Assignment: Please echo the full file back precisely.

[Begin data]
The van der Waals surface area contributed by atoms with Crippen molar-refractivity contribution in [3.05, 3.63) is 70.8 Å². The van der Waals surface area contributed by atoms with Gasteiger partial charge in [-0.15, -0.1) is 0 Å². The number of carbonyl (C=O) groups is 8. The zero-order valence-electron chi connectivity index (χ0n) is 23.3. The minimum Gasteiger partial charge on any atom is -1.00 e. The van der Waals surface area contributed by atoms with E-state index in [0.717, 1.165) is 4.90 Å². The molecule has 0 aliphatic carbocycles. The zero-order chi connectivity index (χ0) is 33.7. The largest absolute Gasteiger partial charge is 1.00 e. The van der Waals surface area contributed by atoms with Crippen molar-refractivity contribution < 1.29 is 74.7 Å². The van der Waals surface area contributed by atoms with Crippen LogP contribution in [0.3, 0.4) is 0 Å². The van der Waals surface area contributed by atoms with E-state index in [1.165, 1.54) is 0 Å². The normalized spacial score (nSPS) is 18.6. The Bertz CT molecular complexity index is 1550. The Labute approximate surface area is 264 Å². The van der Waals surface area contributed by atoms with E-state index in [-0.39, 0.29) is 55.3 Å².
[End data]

The van der Waals surface area contributed by atoms with Crippen molar-refractivity contribution in [3.05, 3.63) is 70.8 Å². The van der Waals surface area contributed by atoms with Gasteiger partial charge in [-0.15, -0.1) is 0 Å². The number of carbonyl (C=O) groups is 8. The zero-order valence-electron chi connectivity index (χ0n) is 23.3. The minimum Gasteiger partial charge on any atom is -1.00 e. The van der Waals surface area contributed by atoms with E-state index in [0.717, 1.165) is 4.90 Å². The molecule has 0 aliphatic carbocycles. The zero-order chi connectivity index (χ0) is 33.7. The largest absolute Gasteiger partial charge is 1.00 e. The van der Waals surface area contributed by atoms with Crippen molar-refractivity contribution < 1.29 is 74.7 Å². The van der Waals surface area contributed by atoms with Crippen LogP contribution in [0.3, 0.4) is 0 Å². The van der Waals surface area contributed by atoms with E-state index in [1.165, 1.54) is 0 Å². The normalized spacial score (nSPS) is 18.6. The Bertz CT molecular complexity index is 1550. The Labute approximate surface area is 264 Å². The van der Waals surface area contributed by atoms with E-state index in [-0.39, 0.29) is 55.3 Å².